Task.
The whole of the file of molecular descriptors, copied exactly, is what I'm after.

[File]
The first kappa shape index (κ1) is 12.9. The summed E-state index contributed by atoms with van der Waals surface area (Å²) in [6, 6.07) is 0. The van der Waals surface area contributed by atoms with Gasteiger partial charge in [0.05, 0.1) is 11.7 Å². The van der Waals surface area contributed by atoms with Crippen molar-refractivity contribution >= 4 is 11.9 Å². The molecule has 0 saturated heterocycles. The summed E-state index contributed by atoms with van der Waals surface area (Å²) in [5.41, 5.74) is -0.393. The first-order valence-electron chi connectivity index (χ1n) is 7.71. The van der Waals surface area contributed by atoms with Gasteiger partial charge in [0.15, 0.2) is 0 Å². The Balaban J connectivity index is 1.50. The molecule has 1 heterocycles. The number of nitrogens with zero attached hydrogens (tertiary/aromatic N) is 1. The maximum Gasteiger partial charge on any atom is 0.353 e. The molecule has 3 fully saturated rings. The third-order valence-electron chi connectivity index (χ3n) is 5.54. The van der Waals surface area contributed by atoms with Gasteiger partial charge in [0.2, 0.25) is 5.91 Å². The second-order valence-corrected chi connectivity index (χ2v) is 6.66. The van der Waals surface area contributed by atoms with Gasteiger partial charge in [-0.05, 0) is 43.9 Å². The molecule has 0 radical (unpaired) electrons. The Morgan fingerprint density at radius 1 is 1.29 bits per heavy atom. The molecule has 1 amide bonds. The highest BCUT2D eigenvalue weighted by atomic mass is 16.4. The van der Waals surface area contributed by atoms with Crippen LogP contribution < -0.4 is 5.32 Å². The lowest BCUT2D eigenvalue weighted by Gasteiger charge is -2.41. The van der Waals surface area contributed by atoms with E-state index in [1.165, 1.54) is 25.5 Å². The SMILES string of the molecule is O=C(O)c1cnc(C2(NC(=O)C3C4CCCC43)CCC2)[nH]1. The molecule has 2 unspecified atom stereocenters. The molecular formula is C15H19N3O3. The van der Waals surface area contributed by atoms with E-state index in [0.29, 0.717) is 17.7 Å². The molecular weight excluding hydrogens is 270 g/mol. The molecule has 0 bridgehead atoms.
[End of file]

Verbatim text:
The first kappa shape index (κ1) is 12.9. The summed E-state index contributed by atoms with van der Waals surface area (Å²) in [6, 6.07) is 0. The van der Waals surface area contributed by atoms with Gasteiger partial charge in [0.05, 0.1) is 11.7 Å². The van der Waals surface area contributed by atoms with Crippen molar-refractivity contribution >= 4 is 11.9 Å². The molecule has 0 saturated heterocycles. The summed E-state index contributed by atoms with van der Waals surface area (Å²) in [5.41, 5.74) is -0.393. The first-order valence-electron chi connectivity index (χ1n) is 7.71. The van der Waals surface area contributed by atoms with Gasteiger partial charge in [0.15, 0.2) is 0 Å². The Balaban J connectivity index is 1.50. The molecule has 1 heterocycles. The number of nitrogens with zero attached hydrogens (tertiary/aromatic N) is 1. The maximum Gasteiger partial charge on any atom is 0.353 e. The molecule has 3 fully saturated rings. The third-order valence-electron chi connectivity index (χ3n) is 5.54. The van der Waals surface area contributed by atoms with Gasteiger partial charge in [0.2, 0.25) is 5.91 Å². The second-order valence-corrected chi connectivity index (χ2v) is 6.66. The van der Waals surface area contributed by atoms with Gasteiger partial charge in [-0.05, 0) is 43.9 Å². The molecule has 0 radical (unpaired) electrons. The Morgan fingerprint density at radius 1 is 1.29 bits per heavy atom. The molecule has 1 amide bonds. The highest BCUT2D eigenvalue weighted by atomic mass is 16.4. The van der Waals surface area contributed by atoms with Crippen LogP contribution < -0.4 is 5.32 Å². The lowest BCUT2D eigenvalue weighted by Gasteiger charge is -2.41. The van der Waals surface area contributed by atoms with E-state index in [1.165, 1.54) is 25.5 Å². The SMILES string of the molecule is O=C(O)c1cnc(C2(NC(=O)C3C4CCCC43)CCC2)[nH]1. The molecule has 2 unspecified atom stereocenters. The molecular formula is C15H19N3O3. The van der Waals surface area contributed by atoms with E-state index in [0.29, 0.717) is 17.7 Å². The molecular weight excluding hydrogens is 270 g/mol. The molecule has 0 bridgehead atoms.